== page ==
UNEARTHED: The Death of Captain Marvel, Part Three

We’re about halfway through now and I have to say, not having read this since it came out in 1982, I’m struck by how well it maintains its somber tone, given that it’s a part of the larger Marvel Universe. I re-read this expecting it to suddenly break out in action, but it never does. Pretty remarkable that Marvel gave Starlin the green light to do this.

The news gets out and we’re given a look at some of the lives Mar-vell has touched, for good or ill. But take a look at that bottom-left corner. I’m not versed enough in Captain Marvel lore to know if that’s a real character or not, but he’s got a bubble helmet on, implying there’s no air there. And yet, there’s a fire burning. What?

Mar-vell’s definitely more gaunt in this panel, indicating that time has passed. But Starlin messed up a bit in the way his right hand is holding that wine glass. Try it yourself. You COULD hold a glass that way, but you never would.

Hey, Mar-vell: you ALWAYS looked silly in it. That’s superhero comics.

Here’s another aspect of this story that makes me think that maybe Starlin has gone through this experience before with someone else. Mar-vell’s essentially telling Eros ‘hey, I know you’ve always liked my girlfriend, and I’m about to die, so feel free’. It’s kind of cool of him, but also kind of weird, as though Elysius were just a possession to be traded around.

Of course, he doesn’t say it exactly like that, and maybe that’s my reading into it, but you be the judge.

Later, Mar-vell’s monologuing and he’s hit by a spasm of pain. I really like the way Starlin blanks out the middle panels and allows the colors to indicate the pain, subsiding a bit in the final panel.

Starlin does a great job of examining the feelings of cancer sufferers, putting them all on display.

A bit of mechanics here as we talk about why everyone’s having such a tough time curing Mar-vell’s condition. But the question brought up in the previous episode remains: why haven’t they done this for normal people? Going forward, will they? Or will this be ignored in favor of the usual superhero status quo?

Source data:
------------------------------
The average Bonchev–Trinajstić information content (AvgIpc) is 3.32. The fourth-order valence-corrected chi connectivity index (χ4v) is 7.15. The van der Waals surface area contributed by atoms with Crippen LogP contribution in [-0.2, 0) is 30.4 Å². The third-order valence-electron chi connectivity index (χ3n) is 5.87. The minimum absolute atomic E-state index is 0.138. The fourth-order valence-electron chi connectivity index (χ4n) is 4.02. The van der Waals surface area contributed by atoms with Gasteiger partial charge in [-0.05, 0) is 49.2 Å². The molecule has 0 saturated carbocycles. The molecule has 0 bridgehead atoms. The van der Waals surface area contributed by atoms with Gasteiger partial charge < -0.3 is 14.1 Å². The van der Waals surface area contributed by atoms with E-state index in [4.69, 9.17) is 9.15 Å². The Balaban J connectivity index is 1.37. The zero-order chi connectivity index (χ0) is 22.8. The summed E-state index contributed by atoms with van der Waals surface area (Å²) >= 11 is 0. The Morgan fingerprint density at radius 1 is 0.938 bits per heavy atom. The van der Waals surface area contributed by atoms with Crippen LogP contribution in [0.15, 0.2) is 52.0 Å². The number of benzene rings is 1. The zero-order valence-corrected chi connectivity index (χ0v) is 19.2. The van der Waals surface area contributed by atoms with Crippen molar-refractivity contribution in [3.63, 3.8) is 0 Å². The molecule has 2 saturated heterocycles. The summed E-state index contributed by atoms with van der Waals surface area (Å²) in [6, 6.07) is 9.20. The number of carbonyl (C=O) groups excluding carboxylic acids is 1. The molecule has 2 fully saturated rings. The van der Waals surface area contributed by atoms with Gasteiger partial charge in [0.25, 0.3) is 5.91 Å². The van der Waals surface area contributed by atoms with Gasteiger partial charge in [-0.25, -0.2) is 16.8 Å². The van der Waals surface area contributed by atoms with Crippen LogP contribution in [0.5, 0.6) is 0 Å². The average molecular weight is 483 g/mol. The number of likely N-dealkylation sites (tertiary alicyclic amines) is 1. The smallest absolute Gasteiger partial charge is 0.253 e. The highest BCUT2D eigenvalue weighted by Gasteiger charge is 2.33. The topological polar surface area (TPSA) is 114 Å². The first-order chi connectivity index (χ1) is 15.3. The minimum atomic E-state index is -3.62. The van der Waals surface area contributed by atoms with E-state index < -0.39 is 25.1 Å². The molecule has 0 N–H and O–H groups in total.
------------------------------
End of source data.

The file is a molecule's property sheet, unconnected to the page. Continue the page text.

This is actually not unlike a problem presented by modern cancer medicine. One of the things that makes cancer so difficult to fight is its speed in spreading and its ability to adapt just as quickly to what’s thrown at it. It’s clever of Starlin to think of this, as in general, not much is made of HOW superhero powers work, and their larger implications. For example, technically, the Hulk and Spider-man are both carrying radioactive blood, but that aspect of it never comes up.

But regular HUMANS won’t have this problem, right? So you SHOULD be able to make a difference there, right? Right?

We’re heading into the final moments.

Here’s another “How many can you name?” moment. I’m 100% on all these guys.

Man, Mar-vell’s looking really rough.

This also feels drawn from Starlin’s own life.

Rick’s gone through all the stages at this point.

A nice bit of banter here, as Drax is a character who was killed and brought back to life. And looking at Drax here, the original version of the character before the MCU changed him so radically, I’m not sure which version I prefer.

This is a really cool moment.

I actually found this really moving in a way I didn’t the first time I read it all those decades ago. The idea that Mar-vell’s life was worth of recognition from even his enemies was a wonderful idea, and it brings his entire career into relief.

Next episode is it, the end of “The Death of Captain Marvel”. Will there be a last-minute suspension of his fate? We’ll find out together!